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Blockchain gives power back to musicians

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digital sound cloud

Imagine this: a single platform where you can search for a song and uncover a record of every single player that has touched that song from inception to delivery. Every songwriter, producer, sound engineer, and everyone in between. Imagine a transparent revenue-sharing model that pays artists their fair share of royalties right away. Imagine a world of increased trust and accountability between artists and large media corporations.

While this all sounds great, we are not quite there yet. For artists and media companies to reap these benefits, all players of the digital music value chain need to participate to create a scalable network. Blockchain can get us closer to making this ideal platform a reality.

A broken royalty system

Many industry professionals and especially artists agree, the current royalty distribution system is outdated, unreliable, and does not prioritize the artist. There is an estimated USD 250 million of royalty money earned but not distributed to its rightful payees. These unallocated funds can be caused by contract discrepancies, improper registration or mismanaged data.

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Before the age of digital distribution, mechanical royalties, which are paid out whenever a song is reproduced, were based off physical units sold, such as records or CDs. Today, streaming platforms pay a set rate per play, ranging from $0.00069 per play on YouTube to $0.004 per play on Spotify. A song on Spotify needs about 230 streams to earn one dollar. Once proceeds are split, artists receive a small cut of the total royalties.

Without an accurate record of contributors to a song, royalties cannot be paid out. It can take years to receive payment, if at all. “All it takes is one songwriter to not be credited,” says a representative from NONRESIDENT, a New York City-based record label and distribution platform for diaspora artists. “Royalty payments are often three to six months delayed. What happens if a song blows up and when the stats come in, not everyone was credited? At that point, changing the metadata is a pain and often swept under the rug. The smaller of a role you have in a project, the less you are prioritized.” This is especially a problem for up and coming artists who may not be equipped to resolve these issues in a timely manner.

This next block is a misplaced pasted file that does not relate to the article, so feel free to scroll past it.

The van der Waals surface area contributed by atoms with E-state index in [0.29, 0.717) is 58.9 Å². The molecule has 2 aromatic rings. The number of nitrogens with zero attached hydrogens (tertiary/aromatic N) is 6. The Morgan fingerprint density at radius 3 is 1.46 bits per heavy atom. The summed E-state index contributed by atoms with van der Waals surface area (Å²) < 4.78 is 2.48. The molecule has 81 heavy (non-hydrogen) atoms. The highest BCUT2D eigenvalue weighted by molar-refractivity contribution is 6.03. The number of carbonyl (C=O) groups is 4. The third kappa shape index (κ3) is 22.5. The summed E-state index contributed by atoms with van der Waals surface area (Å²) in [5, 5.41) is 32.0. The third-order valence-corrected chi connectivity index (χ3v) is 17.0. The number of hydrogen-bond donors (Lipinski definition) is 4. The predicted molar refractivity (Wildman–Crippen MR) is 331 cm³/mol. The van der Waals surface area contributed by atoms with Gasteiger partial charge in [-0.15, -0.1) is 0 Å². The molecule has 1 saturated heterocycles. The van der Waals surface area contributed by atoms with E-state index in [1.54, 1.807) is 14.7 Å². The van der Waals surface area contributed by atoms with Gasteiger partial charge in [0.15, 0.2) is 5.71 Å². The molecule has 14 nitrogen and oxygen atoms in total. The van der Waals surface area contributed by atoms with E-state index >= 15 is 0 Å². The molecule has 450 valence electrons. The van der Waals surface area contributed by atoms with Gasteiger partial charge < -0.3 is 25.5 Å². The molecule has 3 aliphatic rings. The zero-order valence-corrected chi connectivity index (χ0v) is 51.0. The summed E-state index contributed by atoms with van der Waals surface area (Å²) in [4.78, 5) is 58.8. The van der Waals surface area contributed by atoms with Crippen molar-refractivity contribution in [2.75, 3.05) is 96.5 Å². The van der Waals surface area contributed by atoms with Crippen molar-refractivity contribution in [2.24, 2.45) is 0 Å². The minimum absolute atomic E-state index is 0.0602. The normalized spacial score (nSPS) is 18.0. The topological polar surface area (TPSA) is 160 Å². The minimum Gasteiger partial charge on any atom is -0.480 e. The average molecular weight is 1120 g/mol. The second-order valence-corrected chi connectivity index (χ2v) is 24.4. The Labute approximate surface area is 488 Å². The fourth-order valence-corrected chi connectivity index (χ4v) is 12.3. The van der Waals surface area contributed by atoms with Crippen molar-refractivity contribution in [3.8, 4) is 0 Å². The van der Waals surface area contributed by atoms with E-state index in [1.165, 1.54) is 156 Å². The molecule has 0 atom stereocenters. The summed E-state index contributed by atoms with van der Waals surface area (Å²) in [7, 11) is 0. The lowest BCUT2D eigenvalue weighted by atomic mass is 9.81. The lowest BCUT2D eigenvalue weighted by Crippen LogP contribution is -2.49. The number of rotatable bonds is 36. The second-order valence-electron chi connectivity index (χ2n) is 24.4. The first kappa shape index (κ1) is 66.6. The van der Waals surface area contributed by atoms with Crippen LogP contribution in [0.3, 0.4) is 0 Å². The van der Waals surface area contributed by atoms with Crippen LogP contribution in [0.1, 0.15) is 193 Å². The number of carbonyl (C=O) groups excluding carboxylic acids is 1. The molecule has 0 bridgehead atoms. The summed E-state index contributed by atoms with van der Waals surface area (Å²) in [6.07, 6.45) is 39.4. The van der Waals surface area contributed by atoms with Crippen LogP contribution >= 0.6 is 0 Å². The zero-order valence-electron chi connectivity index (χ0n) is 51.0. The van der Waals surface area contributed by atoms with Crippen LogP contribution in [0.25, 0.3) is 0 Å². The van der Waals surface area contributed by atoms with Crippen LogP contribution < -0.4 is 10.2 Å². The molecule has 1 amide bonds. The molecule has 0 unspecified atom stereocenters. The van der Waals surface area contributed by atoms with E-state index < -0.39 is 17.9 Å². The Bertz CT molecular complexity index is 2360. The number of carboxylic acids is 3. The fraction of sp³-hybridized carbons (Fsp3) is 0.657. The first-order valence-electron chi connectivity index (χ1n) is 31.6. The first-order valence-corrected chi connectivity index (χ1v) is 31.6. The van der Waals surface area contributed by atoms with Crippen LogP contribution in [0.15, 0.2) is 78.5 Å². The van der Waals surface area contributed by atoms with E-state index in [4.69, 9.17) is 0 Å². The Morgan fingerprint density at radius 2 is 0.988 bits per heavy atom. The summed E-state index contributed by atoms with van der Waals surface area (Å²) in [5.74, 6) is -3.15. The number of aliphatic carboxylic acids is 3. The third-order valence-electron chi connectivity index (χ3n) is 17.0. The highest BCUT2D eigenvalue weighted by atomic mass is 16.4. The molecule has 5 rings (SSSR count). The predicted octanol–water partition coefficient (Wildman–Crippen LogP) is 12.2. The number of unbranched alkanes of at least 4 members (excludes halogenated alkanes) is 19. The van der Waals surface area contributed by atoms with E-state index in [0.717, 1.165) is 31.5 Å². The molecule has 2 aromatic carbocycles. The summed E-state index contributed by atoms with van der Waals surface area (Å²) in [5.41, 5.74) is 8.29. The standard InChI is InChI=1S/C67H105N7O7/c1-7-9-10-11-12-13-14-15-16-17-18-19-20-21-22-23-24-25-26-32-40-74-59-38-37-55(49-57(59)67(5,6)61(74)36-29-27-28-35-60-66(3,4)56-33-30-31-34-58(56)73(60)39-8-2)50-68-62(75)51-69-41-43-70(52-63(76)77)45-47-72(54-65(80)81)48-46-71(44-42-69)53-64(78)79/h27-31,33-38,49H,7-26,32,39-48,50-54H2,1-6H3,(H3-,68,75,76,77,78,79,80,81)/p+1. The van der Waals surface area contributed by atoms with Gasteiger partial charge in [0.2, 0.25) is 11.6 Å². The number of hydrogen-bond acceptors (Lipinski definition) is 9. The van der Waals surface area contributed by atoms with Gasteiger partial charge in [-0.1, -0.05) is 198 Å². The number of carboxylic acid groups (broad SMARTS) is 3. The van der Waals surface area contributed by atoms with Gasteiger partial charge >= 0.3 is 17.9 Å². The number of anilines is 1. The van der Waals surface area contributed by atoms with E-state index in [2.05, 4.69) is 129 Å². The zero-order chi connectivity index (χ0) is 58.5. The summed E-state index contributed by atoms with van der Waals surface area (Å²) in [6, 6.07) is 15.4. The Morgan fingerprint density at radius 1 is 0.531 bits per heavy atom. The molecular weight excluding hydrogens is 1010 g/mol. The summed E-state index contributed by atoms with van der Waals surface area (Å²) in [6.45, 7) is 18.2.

It’s all in the metadata — or is it?

Many of the inefficiencies in digital media payments and crediting results from inaccurate metadata, which in short, is all the information about a song, embedded directly into the file. Behind every music file is its metadata, containing the artist’s name, songwriters, producers, sound engineers, copyright information — the list goes on. For all music contributors to receive due recognition, the metadata has to be consistent and accurate across all platforms. Unfortunately, that is not always the case.

There is no standardized method or “right way” to log metadata. The most important thing is for the information to be captured correctly. But as a song moves down the media supply chain, bits of information can get lost or misinterpreted due to computer and human errors. These problems can be attributed to the lack of a central database to store this information. When companies are receiving inconsistent information about a song, contributors are left unaccounted for.

Accountability with blockchain

Solving the problem of fractured metadata in the music industry can create a complete view of all contributors to a given piece of work while also streamlining the payment process.

Blockchain is being used to reliably manage and track numerous aspects of the media creation process. Grammy award-winning artist Imogen Heap founded Mycelia in 2015, a blockchain-backed digital ecosystem where creators and media management representatives use digital identities called Creative Passports to manage their data. Information on a song and its contributors would be stored securely, creating a seamless database that helps facilitate accurate and efficient royalty payments.

Building a shared, decentralized metadata network using blockchain allows participants across the digital media value chain to input and share data in one space. In 2017, Spotify took action by acquiring Mediachain, a company offering a single interface to house data contributed by organizers, creators and developers. Information about songs have unique identifiers which can be shared across multiple parties, reducing mismatched or missing data. By adding transparency and accountability, blockchain helps identify and allocate credit where it’s due based on collective effort.

Collective effort creates success

The music industry has gone through a rapid transformation over the past 20 years, developing an almost-entirely digital presence with a labyrinth of new players. While the industry is keeping up with modern tech, the complexities of rights ownership and payments is still murky.

Companies across the globe are recognizing these challenges and are disrupting the music world with blockchain. Consensus is essential to a successful blockchain solution, reducing the risk of forgotten contributors and absent metadata. Creating a scalable network will take time, but if early adopters as prominent as Spotify continue to take a stand against negligence in the industry, we will be one step closer in the right direction.

Read more about how blockchain can help transform the media industry. Also, check out the full blockchain thought leadership library.

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